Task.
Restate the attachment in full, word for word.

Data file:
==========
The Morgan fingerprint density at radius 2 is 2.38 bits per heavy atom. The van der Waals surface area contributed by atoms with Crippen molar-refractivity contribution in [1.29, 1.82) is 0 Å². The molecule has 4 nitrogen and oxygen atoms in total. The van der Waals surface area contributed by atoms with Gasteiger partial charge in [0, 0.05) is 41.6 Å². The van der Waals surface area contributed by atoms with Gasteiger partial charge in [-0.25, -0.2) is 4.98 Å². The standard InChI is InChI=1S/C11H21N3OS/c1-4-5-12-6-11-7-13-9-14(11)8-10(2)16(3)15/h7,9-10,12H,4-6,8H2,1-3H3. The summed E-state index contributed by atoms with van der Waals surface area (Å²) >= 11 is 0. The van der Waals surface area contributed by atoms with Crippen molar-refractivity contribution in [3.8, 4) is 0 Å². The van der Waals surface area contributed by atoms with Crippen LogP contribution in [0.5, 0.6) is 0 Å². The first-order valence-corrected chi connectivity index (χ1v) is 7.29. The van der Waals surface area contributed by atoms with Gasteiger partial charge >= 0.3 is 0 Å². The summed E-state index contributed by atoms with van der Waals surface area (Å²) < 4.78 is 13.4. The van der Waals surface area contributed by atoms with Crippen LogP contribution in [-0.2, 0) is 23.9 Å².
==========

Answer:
The Morgan fingerprint density at radius 2 is 2.38 bits per heavy atom. The van der Waals surface area contributed by atoms with Crippen molar-refractivity contribution in [1.29, 1.82) is 0 Å². The molecule has 4 nitrogen and oxygen atoms in total. The van der Waals surface area contributed by atoms with Gasteiger partial charge in [0, 0.05) is 41.6 Å². The van der Waals surface area contributed by atoms with Gasteiger partial charge in [-0.25, -0.2) is 4.98 Å². The standard InChI is InChI=1S/C11H21N3OS/c1-4-5-12-6-11-7-13-9-14(11)8-10(2)16(3)15/h7,9-10,12H,4-6,8H2,1-3H3. The summed E-state index contributed by atoms with van der Waals surface area (Å²) >= 11 is 0. The van der Waals surface area contributed by atoms with Crippen molar-refractivity contribution in [3.8, 4) is 0 Å². The van der Waals surface area contributed by atoms with Crippen LogP contribution in [0.5, 0.6) is 0 Å². The first-order valence-corrected chi connectivity index (χ1v) is 7.29. The van der Waals surface area contributed by atoms with Gasteiger partial charge >= 0.3 is 0 Å². The summed E-state index contributed by atoms with van der Waals surface area (Å²) < 4.78 is 13.4. The van der Waals surface area contributed by atoms with Crippen LogP contribution in [-0.2, 0) is 23.9 Å².